Ajax His Speech to the Grecian Knabbs, from Ovid’s Metam. Lib. XIII. Attempted in broad Buchans. To which are added a Journal to Portsmouth, and a Shop-Bill, in the same dialect. With a key. By R—— F—— Gent. Glasgow, 1755. It must have taken a certain uncommonly brilliant species of genius to attempt the translation of Ovid into contemporary Scots dialect. The result is at least as funny as you expect, as when Ajax says of Ulysses,
At threeps I am na’ sae perquire,
Nor auld-sarren as he,
Bat at banes-brakin, it’s well kent,
He has na’ maughts like me.
For as far as I him excel
In toulzies fierce an’ strong,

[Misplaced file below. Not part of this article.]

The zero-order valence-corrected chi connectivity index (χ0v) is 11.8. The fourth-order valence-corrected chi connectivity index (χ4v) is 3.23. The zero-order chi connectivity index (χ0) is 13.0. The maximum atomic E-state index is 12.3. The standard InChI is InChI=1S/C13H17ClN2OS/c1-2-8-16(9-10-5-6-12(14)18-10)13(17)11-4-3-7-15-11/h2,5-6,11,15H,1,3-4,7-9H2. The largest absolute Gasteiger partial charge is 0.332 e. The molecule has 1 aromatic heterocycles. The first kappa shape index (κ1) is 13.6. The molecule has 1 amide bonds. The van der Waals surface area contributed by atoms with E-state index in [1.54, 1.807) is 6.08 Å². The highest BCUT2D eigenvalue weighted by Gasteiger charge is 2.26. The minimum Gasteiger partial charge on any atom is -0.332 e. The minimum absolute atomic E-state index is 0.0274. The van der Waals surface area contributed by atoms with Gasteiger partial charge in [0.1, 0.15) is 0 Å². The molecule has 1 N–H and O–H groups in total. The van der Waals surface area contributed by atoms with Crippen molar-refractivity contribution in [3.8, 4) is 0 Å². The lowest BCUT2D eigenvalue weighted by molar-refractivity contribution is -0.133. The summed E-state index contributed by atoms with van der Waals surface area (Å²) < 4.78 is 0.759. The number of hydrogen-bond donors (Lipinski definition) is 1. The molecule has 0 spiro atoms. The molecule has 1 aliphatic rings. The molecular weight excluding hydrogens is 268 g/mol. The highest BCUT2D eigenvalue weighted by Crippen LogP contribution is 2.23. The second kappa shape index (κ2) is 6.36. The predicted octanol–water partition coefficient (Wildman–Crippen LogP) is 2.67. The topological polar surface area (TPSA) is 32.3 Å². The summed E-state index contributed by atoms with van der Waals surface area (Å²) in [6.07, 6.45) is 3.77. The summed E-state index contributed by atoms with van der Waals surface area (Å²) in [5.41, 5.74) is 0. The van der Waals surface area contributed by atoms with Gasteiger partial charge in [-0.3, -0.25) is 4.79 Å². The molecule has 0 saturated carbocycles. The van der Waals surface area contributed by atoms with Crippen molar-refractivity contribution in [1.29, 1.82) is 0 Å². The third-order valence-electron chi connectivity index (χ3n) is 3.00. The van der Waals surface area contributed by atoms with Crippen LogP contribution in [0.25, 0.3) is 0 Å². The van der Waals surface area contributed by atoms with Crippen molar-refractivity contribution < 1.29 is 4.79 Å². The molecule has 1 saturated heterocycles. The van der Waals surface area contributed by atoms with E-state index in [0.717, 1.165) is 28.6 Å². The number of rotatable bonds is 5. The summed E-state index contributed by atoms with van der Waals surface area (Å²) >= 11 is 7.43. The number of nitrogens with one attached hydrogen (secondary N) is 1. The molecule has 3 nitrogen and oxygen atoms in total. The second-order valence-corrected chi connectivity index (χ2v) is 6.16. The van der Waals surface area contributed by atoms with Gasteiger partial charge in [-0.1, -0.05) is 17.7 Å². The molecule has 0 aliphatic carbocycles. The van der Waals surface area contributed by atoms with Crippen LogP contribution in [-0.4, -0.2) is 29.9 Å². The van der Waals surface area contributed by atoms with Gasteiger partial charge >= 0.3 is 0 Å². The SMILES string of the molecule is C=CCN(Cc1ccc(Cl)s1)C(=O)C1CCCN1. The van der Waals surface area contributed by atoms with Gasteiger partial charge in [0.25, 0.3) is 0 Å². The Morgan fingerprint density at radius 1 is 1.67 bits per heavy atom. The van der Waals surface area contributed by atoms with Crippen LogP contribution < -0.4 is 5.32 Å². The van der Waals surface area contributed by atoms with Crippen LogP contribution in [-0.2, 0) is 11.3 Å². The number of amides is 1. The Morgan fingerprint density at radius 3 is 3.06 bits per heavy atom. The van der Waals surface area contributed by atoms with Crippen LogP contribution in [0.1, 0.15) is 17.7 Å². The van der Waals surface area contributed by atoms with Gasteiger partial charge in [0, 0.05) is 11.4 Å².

As far in chaft-taak he exceeds
Me, wi’ his sleeked tongue.
The Latin text is printed at the bottom of each page, so that you may judge the accuracy of the translation for yourself. For comparison, here is Dryden’s translation of the same passage:
By diff’rent Methods we maintain our Right,
Nor am I made to Talk nor he to Fight.
In bloody Fields I labour to be great;
His Arms are a smooth Tongue and soft Deceit…
Dr. Boli is of the opinion that the real Ajax would be less likely to say “In bloody fields I labor to be great,” and more likely to boast of his own skill at “banes-brakin.”
Because you are not likely to discover this book unless someone points it out to you, Dr. Boli gladly shares his discovery, and heaps praises on the ingenuity of R—— F—— Gent.